Acute Causes

Attacks of gouty arthritis seem to be caused by sudden increases or decreases in the amount of urate (a solid form of uric acid) in your synovial fluid. This rapid change can be caused by injury to the joint, alcohol use, or use of certain drugs.

An injury that can trigger gout can be very slight. Even gentle exercise can cause inflammation in the joint, although you may not notice it. Once the joint is at rest, the body absorbs some of the water in the synovial fluid. This leaves the synovial fluid more concentrated with urate, which may allow crystals to grow.

Other Factors

Heredity plays a role in gout. In some families, hyperuricemia tends to develop into gout, while in other families it doesn't. But genes alone don't account for gout.

There are several risk factors for gout. These conditions do not cause gout, but they are closely related to severe hyperuricemia. The risk factors include obesity, kidney problems, high hemoglobin levels, high triglyceride levels, and hypertension (high blood pressure). About 14 percent of hypertension patients have gout. People who eat lots of meat, especially organ meats such as liver and heart, don't exercise, and drink lots of alcohol are also at a higher risk for gout.

It is important to note that hyperuricemia alone doesn't cause gout. Most people with high levels of uric acid in their blood never develop any symptoms of gout. At least five percent of Americans have at least one period of hyperuricemia as adults without showing any symptoms of gout. And most people can tolerate fairly high levels of uric acid in their bloodstream without damage to their kidneys.

Symptoms

What does gout feel like?

Gout causes attacks of very painful joint inflammation. Early gout attacks usually affect only one joint. This joint is most commonly the MTP joint at the base of your big toe. The joint becomes swollen, warm, and red within eight to twelve hours. Most of the time the attacks happen at night, and patients say the pain is so bad the joint can't even stand the weight of a sheet. Walking and standing are almost impossible if the legs or feet are affected. Many patients have flu-like symptoms, including fever and chills. The pain may go away on its own in a few hours, or it may take a few weeks.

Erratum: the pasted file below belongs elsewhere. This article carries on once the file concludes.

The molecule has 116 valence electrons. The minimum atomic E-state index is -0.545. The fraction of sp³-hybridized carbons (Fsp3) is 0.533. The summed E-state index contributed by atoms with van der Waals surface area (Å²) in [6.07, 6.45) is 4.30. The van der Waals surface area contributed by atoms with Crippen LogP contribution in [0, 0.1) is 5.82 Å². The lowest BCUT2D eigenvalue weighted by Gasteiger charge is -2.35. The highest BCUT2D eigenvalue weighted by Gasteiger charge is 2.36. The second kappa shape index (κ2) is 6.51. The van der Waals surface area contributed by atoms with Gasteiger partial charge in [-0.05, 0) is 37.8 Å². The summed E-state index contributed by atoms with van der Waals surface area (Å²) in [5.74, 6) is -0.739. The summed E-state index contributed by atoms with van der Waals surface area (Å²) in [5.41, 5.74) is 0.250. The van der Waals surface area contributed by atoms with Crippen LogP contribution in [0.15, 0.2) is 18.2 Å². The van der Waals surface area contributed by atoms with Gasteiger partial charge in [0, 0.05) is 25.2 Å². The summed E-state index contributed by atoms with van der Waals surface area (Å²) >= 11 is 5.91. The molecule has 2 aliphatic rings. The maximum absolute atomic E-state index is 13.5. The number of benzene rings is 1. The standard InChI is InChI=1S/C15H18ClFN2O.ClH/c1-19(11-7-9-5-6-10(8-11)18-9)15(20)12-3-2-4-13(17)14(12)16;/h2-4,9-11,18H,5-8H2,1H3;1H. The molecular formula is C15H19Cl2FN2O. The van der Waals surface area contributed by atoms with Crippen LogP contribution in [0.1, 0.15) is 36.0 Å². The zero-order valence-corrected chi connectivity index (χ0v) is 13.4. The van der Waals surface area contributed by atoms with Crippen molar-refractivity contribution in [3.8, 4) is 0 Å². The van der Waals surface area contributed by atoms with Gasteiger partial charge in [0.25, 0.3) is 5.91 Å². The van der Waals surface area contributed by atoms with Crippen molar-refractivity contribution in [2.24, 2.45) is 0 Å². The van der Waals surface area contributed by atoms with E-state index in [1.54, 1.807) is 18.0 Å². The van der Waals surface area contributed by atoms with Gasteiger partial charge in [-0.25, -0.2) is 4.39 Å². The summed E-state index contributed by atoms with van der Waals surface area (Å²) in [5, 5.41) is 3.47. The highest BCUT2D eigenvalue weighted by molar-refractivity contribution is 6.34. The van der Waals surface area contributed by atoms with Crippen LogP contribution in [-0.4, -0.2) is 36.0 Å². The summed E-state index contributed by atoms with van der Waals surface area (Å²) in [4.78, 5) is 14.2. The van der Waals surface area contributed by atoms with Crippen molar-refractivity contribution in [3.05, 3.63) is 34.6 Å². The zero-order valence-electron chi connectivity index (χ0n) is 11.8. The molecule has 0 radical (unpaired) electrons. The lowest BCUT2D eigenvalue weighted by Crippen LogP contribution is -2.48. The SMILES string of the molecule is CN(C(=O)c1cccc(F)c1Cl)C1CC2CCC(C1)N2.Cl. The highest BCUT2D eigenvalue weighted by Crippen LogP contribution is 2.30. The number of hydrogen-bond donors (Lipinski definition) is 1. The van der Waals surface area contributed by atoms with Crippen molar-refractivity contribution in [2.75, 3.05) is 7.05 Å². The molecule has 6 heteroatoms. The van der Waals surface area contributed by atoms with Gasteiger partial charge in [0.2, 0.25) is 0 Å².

Gouty arthritis attacks come and go. There may be months between attacks. Over time the attacks happen more often, last longer, and involve more joints. Eventually the pain doesn't ever completely go away. The joints stay swollen and tender even between flare-ups, and the flare-ups start to happen every few weeks. Eventually, some patients develop tophi on joints or pressure points and kidney stones.

Diagnosis

How do doctors identify the condition?

The diagnosis begins with a history of your symptoms and a physical exam. Your doctor will need to look at synovial fluid from the affected joint to identify the needle-like crystals. This is the most important part of the diagnosis. To get a sample of the synovial fluid, a small needle is inserted into the affected joint and a small amount of synovial fluid is removed. The fluid is sent to a laboratory where it is viewed under a special microscope to determine if uric acid crystals are present.